Fall 1964

Page 83

196

Chicago Studies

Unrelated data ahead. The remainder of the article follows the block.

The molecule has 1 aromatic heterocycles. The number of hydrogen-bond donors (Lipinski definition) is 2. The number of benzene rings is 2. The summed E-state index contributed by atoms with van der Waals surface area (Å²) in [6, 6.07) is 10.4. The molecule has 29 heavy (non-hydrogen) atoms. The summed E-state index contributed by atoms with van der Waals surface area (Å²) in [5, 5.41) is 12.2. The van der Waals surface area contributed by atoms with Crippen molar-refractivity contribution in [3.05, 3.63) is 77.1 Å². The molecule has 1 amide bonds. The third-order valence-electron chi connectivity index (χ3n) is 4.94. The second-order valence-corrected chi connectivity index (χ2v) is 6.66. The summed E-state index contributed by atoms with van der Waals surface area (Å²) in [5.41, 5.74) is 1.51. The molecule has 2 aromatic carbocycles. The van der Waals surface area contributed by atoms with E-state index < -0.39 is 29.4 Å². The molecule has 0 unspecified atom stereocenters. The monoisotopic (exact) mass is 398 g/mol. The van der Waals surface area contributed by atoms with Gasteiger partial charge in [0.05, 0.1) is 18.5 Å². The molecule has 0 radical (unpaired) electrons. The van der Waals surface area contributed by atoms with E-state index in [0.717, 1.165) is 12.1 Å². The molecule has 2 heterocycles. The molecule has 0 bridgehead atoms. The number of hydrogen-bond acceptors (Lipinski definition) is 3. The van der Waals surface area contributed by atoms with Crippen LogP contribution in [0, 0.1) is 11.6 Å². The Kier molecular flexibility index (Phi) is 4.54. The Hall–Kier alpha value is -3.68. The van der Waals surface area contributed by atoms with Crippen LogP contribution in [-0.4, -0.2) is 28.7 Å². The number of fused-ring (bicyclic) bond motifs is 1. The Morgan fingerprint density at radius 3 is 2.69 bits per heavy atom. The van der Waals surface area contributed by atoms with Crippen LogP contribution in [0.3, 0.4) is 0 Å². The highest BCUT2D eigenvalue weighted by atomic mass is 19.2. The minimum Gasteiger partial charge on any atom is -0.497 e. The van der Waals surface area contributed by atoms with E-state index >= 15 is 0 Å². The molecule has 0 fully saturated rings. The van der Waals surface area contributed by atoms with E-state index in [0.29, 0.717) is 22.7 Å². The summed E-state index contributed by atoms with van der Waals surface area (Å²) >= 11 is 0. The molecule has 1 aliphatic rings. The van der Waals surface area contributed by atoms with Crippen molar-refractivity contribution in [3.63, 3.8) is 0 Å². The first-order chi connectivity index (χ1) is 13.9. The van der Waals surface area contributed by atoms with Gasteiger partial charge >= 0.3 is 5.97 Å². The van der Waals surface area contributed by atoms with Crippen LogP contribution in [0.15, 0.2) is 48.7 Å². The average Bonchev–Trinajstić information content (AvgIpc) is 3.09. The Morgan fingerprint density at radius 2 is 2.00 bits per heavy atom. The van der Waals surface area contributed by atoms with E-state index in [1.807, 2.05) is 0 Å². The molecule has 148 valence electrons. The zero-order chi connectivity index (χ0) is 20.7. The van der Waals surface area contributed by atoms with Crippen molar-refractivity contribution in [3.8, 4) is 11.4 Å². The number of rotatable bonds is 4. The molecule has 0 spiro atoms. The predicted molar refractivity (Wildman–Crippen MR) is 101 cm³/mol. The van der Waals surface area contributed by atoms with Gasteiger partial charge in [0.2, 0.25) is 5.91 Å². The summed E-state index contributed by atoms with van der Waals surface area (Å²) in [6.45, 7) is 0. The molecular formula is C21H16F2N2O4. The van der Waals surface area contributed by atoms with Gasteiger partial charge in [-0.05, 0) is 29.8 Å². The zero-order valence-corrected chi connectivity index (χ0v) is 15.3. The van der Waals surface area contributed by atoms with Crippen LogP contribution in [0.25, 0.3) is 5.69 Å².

by only a few), and that Word is basically biblical. The liturgy makes real a union of the biblical Word with sacrifice and sacrament; this was important although not understood by all. The current liturgical movement needs exegesis and biblical theology to give depth to its contents and to nourish the homily; exegesis flows out in liturgy as the first step of the proclamation and realization of the Word. For this reason reviews exist en' titled Bibel und Liturgie and Revista biblica y liturgica; biblical articles abound in Worship; and the Congress in Strasbourg (1957) was entitled Parole de Dieu et Liturgie. The German bishops, meeting at Fulda before the second session of Vatican II, judged that the present great renewal of the Church would have been impossible without the liturgical and biblical movements. This is so evident that it need be neither proved nor developed. Still, reflections are in ¡order on the inner dialectic of this movement. The liturgical renewal, which appeared at first under the sign of splendor or magnificence, very soon penetrated the depths of Christian life, and the call of life awakened the biblical movement. By this birth and by its natural insertion into liturgy, Scripture opened the way to piety, meditation, and ascetics. Heretofore the Gospels had always been the subject of meditation and the food of the Christian (recall the Spiritual Exercises of St. Ignatius) ; the Epistles were so considered somewhat less frequently, and the Old Testament almost never. Today there already exists a complete book, Spirituality of the Old Testament, by Paul-Marie of the Cross, O.C.D., which has been translated into several languages. We could discuss the problem of how the author presents the Old Testament as transformed by the New-the medieval approach-but here we are only interested in noting the fact of this publication for what it is worth as a symptom. We can add the books of biblical meditations by 0. Karrer, R. Tamisier, G. Fehn, and G. Brillet. The liturgical movement has led to the triumph of the homily as the specifically Christian form of preaching as opposed to the ciceronian sermon. From this victory is. growing a general renewal of preaching, which in its turn draws on biblical studies, seeking more exegesis and biblical theology. In this regard two